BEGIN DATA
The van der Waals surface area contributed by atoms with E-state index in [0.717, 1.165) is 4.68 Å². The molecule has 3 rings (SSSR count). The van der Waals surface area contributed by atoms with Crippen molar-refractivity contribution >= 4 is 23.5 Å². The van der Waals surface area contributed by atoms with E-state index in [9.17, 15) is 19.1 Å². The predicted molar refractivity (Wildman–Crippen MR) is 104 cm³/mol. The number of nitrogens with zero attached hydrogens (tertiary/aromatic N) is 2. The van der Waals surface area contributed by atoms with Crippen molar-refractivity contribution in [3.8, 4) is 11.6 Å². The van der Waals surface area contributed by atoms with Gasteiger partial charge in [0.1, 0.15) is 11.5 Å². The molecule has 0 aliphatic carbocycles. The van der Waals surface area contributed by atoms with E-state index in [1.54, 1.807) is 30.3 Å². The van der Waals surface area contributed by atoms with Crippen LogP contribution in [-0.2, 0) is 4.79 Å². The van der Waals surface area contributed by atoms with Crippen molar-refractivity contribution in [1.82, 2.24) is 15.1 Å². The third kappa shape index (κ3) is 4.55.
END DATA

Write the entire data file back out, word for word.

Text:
The van der Waals surface area contributed by atoms with E-state index in [0.717, 1.165) is 4.68 Å². The molecule has 3 rings (SSSR count). The van der Waals surface area contributed by atoms with Crippen molar-refractivity contribution >= 4 is 23.5 Å². The van der Waals surface area contributed by atoms with E-state index in [9.17, 15) is 19.1 Å². The predicted molar refractivity (Wildman–Crippen MR) is 104 cm³/mol. The number of nitrogens with zero attached hydrogens (tertiary/aromatic N) is 2. The van der Waals surface area contributed by atoms with Crippen molar-refractivity contribution in [3.8, 4) is 11.6 Å². The van der Waals surface area contributed by atoms with Gasteiger partial charge in [0.1, 0.15) is 11.5 Å². The molecule has 0 aliphatic carbocycles. The van der Waals surface area contributed by atoms with E-state index in [1.54, 1.807) is 30.3 Å². The van der Waals surface area contributed by atoms with Crippen LogP contribution in [-0.2, 0) is 4.79 Å². The van der Waals surface area contributed by atoms with Crippen molar-refractivity contribution in [1.82, 2.24) is 15.1 Å². The third kappa shape index (κ3) is 4.55.